The Institutional Determinants of Political Transactions
Public policies are the outcome of the interaction among a variety of key political actors, each with its own preferences and incentives, who meet in different arenas and interact within the constraints of the institutions that frame their engagement. Therefore, to recognize the reasons behind the success or failure of any public policy it is necessary to understand the country’s political institutions and the policymaking process they in turn help shape. This document looks at a number of those key actors, institutions, and arenas, with the aim of examining the roles, incentives, and capabilities of each of the actors in the policymaking process, by drawing from an extensive literature in political science and political economy. Each of the actors is looked at individually but connected to the other actors by linking the impact of political institutions on their incentives to the features of the policymaking game. Hopefully, this document will provide researchers with the tools necessary to embark in the fascinating analysis of policymaking processes not only for Latin American countries but also for other parts of the world.
|Date of creation:||Sep 2007|
|Contact details of provider:|| Postal: 1300 New York Avenue, NW, Washington, DC 20577|
Web page: http://www.iadb.org/res
More information through EDIRC
References listed on IDEAS
Please report citation or reference errors to , or , if you are the registered author of the cited work, log in to your RePEc Author Service profile, click on "citations" and make appropriate adjustments.:
- Timothy Besley & Anne Case, 2003.
"Political Institutions and Policy Choices: Evidence from the United States,"
Journal of Economic Literature,
American Economic Association, vol. 41(1), pages 7-73, March.
- Besley, Timothy J. & Case, Anne, 2002. "Political Institutions and Policy Choices: Evidence from the United States," CEPR Discussion Papers 3498, C.E.P.R. Discussion Papers.
- Tim Besley, 2002. "Political institutions and policy choices: evidence from the United States," IFS Working Papers W02/13, Institute for Fiscal Studies.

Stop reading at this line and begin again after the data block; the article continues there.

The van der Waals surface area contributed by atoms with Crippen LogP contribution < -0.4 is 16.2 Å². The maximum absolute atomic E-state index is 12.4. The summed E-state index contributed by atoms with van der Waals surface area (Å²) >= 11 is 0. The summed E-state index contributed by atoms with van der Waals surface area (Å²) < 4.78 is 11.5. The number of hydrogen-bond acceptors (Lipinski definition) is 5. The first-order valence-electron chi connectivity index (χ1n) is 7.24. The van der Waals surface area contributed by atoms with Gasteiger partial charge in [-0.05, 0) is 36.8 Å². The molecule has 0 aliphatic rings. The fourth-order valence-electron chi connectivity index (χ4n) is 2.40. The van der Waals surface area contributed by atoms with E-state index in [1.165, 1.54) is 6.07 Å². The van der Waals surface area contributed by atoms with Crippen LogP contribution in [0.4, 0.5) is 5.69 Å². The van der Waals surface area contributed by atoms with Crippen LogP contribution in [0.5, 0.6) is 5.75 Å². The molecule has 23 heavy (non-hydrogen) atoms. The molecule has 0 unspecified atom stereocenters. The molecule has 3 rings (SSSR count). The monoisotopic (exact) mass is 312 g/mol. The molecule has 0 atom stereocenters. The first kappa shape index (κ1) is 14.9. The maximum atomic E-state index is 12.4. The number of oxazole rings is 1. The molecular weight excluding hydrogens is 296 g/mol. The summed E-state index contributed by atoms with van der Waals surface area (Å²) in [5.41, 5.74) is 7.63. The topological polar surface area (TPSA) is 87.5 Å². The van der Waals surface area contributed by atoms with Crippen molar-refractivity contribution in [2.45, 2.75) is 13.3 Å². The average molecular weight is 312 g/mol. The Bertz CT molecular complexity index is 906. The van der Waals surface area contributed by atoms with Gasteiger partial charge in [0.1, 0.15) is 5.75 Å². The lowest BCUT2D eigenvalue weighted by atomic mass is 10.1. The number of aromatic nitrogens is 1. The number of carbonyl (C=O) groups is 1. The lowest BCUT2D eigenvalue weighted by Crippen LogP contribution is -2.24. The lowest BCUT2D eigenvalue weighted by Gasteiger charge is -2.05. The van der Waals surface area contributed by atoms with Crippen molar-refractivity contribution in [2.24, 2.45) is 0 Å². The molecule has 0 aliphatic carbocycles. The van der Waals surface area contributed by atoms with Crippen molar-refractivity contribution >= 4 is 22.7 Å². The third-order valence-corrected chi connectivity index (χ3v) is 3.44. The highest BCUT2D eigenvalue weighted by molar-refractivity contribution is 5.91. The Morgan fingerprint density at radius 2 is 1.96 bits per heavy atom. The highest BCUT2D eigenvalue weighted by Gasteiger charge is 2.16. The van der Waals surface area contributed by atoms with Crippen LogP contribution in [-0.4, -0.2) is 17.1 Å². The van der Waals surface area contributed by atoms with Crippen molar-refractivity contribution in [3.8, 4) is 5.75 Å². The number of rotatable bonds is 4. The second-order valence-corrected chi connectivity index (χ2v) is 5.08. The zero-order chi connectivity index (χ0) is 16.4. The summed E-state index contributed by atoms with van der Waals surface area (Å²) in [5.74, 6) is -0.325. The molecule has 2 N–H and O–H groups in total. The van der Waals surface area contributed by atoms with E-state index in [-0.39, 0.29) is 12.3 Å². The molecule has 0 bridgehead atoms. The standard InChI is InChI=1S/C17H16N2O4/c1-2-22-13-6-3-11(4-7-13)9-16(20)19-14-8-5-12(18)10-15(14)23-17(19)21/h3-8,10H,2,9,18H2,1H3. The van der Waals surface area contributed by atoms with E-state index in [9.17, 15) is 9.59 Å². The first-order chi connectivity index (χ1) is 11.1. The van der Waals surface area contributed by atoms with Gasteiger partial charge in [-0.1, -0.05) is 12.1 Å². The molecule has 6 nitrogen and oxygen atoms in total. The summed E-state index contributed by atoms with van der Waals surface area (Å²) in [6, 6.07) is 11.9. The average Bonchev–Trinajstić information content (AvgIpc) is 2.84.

- Caselli, Francesco & Morelli, Massimo, 2004. "Bad politicians," Journal of Public Economics, Elsevier, vol. 88(3-4), pages 759-782, March.
- Caselli, Francesco & Morelli, Massimo, 2000. "Bad Politicians," CEPR Discussion Papers 2402, C.E.P.R. Discussion Papers.
- Francesco Caselli & Massimo Morelli, 2001. "Bad Politicians," NBER Working Papers 8532, National Bureau of Economic Research, Inc.
- Francesco Caselli & Massimo Morelli, 2000. "Bad politicians," Discussion Paper / Institute for Empirical Macroeconomics 134, Federal Reserve Bank of Minneapolis.
- Lee J. Alston & Marcus André Melo & Bernardo Mueller & Carlos Pereira, 2006. "Political Institutions, Policymaking Processes and Policy Outcomes in Brazil," IDB Publications (Working Papers) 39698, Inter-American Development Bank.
- Bernardo Mueller & Carlos Pereira & Marcus André Melo & Lee J. Alston, 2006. "Political Institutions, Policymaking Processes and Policy Outcomes in Brazil," Research Department Publications 3199, Inter-American Development Bank, Research Department.
- Cheibub, Jos Antonio & Przeworski, Adam & Saiegh, Sebastian M., 2004. "Government Coalitions and Legislative Success Under Presidentialism and Parliamentarism," British Journal of Political Science, Cambridge University Press, vol. 34(04), pages 565-587, October.
- W. Mark Crain, 2001. "Institutions, durability, and the value of political transactions," Chapters,in: The Elgar Companion to Public Choice, chapter 8 Edward Elgar Publishing.
- Cristóbal Aninat & John Londregan & Patricio Navia & Joaquín Vial, 2006. "Political Institutions, Policymaking Processes and Policy Outcomes in Chile," IDB Publications (Working Papers) 39738, Inter-American Development Bank.
- Joaquín Vial & Cristobal Aninat & John Landregan & Patricio Navia, 2006. "Political Institutions, Policymaking Processes and Policy Outcomes in Chile," Research Department Publications 3222, Inter-American Development Bank, Research Department.